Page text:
If you're on the side of freedom, I will support you, whether you're a peaceful BLM protester, mad about the knee to George Floyd's neck, or a trucker in Canada, asking for the end to mandates, *peaceful protests that don't infringe upon the rights of others, are part of the deal, they're part of freedom.  

*important caveat, don't infringe upon the rights of others.

The wide open spaces of the west, the smell of sage rubbed between fingertips and held to the nose. Raw. Earthy. Wild. Free.

Views that go on forever. Unobstructed.

Sunshine, without restraint.


This is a beautiful world we all share.











Freedom. It's who I am and, may I add, I think it's who we all are. We are all born desiring to be free.

Friday, February 18, 2022

An Appeal to 'Our Better Selves'



The greatest casualty of Covid was civility. I saw family fighting against family, in my own family. I saw friends against friends, with my own friends. When the vaccines were rolled out, I truly hoped that would be it, and we could begin to repair those divisions. I had studied the vaccine throughout its entire development, and I felt good about getting it. But I never wanted to see it mandated.  I hoped that enough people would get vaccinated to appease those calling for mandates, but it only grew worse.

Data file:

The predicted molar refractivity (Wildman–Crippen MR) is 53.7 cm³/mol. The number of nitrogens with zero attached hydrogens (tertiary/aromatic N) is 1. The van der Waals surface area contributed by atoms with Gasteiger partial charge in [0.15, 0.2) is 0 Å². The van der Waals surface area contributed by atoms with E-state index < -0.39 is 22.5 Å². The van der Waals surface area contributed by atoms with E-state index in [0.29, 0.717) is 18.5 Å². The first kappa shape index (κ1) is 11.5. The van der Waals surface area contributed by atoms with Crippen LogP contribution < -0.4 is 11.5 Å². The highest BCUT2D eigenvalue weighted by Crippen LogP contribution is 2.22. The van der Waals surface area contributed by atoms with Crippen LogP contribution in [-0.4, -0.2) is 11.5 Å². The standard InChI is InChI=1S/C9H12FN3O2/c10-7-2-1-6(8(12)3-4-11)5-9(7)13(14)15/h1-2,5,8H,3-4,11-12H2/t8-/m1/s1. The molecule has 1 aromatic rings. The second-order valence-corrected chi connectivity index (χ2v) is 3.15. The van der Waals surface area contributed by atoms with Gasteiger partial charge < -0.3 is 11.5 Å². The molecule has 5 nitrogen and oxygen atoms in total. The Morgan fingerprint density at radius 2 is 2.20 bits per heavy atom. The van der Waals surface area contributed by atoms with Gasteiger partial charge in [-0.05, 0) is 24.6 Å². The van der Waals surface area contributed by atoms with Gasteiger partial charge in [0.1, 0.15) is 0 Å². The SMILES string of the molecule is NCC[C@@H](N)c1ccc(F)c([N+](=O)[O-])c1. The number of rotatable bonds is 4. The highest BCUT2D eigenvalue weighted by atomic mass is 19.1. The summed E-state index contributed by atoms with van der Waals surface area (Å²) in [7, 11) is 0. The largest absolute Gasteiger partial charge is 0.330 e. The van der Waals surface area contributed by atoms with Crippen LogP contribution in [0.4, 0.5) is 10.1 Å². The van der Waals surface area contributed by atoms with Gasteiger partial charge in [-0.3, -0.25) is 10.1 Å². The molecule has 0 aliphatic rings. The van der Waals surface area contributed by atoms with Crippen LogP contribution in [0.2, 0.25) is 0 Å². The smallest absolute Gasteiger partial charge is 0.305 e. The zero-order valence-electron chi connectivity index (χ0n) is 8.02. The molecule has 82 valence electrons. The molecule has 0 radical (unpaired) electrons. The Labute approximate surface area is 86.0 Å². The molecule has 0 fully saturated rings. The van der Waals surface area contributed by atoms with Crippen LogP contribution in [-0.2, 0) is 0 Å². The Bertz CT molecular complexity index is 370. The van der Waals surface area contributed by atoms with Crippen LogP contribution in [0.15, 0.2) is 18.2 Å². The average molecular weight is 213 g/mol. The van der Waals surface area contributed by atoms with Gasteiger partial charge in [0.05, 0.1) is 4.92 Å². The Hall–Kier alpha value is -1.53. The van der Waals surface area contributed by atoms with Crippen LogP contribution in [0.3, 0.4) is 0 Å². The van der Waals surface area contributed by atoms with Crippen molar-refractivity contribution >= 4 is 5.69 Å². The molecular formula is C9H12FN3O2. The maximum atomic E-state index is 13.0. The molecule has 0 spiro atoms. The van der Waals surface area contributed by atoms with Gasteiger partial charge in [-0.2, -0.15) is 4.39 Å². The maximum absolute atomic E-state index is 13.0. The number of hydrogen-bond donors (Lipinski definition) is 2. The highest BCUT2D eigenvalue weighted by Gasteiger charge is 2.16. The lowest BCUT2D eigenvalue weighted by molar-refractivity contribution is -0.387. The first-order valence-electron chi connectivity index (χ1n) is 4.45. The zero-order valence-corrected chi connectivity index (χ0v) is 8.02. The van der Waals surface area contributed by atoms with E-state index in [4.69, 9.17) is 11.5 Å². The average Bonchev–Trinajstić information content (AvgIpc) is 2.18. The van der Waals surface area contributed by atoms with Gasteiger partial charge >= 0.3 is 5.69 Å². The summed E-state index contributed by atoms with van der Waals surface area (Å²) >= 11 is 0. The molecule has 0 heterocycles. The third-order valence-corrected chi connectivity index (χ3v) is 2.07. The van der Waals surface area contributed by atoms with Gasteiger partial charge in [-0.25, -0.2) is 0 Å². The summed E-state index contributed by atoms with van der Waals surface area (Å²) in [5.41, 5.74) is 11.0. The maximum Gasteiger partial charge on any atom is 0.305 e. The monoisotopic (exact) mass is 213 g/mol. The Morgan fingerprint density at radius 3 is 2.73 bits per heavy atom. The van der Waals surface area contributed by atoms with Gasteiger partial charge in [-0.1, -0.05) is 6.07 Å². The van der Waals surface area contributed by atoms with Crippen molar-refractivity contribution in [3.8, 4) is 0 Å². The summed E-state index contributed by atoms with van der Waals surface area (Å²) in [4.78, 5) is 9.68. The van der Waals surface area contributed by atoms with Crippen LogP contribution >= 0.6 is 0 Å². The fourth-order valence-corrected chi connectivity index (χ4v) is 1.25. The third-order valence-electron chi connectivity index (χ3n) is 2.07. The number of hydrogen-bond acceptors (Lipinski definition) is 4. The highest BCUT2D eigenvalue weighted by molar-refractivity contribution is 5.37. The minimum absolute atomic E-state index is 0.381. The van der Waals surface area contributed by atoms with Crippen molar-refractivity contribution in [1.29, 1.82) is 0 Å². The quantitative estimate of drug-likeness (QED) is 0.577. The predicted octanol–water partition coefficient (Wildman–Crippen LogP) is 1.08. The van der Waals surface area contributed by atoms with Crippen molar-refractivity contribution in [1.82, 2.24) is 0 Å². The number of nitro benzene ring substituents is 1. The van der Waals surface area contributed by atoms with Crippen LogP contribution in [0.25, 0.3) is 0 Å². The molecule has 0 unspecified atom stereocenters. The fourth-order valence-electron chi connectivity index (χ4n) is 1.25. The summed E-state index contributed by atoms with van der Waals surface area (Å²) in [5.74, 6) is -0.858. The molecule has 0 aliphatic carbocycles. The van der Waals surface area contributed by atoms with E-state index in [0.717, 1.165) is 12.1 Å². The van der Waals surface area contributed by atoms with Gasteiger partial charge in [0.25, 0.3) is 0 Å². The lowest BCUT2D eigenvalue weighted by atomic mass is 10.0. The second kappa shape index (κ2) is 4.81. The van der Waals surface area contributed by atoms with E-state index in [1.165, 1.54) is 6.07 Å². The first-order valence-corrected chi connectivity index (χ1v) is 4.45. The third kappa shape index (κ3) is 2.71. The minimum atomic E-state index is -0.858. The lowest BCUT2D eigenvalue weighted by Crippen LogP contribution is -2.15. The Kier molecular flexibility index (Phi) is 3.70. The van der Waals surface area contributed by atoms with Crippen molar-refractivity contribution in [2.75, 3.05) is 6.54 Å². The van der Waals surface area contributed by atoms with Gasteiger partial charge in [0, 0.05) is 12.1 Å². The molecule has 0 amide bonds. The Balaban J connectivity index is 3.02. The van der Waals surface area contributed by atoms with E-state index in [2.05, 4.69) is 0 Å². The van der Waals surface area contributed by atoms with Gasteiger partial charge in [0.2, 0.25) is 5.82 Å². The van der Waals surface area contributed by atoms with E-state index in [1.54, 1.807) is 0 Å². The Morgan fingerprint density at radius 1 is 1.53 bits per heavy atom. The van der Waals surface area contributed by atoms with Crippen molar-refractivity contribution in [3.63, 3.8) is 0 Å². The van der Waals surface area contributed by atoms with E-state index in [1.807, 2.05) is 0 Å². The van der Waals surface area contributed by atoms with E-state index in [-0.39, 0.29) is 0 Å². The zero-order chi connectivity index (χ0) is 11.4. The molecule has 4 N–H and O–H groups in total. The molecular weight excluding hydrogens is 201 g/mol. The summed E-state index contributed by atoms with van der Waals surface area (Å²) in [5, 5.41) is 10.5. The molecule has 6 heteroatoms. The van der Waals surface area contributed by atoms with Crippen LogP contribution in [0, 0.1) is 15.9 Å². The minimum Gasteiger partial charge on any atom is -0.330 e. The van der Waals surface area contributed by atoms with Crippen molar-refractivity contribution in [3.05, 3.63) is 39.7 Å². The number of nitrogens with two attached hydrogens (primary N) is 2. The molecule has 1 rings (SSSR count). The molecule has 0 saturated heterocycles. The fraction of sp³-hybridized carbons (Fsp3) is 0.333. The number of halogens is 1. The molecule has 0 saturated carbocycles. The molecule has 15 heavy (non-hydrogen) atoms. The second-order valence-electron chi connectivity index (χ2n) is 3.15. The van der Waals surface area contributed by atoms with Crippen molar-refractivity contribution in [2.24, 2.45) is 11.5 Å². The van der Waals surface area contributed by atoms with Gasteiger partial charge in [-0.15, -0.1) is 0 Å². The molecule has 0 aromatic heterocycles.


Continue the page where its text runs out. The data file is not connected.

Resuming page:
In my own state, we watched as first responders, the people who were there for us during the peak of Covid--nurses, nursing home staff, snow plow drivers, state police--people who had contracted Covid on the frontlines before there was a vaccine, and had natural immunity--fired from their jobs. 

So. Much. Division.

I understand both sides, and I respect the fears that so many have for loved ones who are vulnerable, but at this point, those who want the vaccine protection, have had the opportunity to get it. Those who are truly vulnerable can wear N95 masks, which protect the wearer. We now know, via the CDC, that natural immunity was 6 X more effective than the vaccine during Delta, so natural immunity deserves to be recognized, too.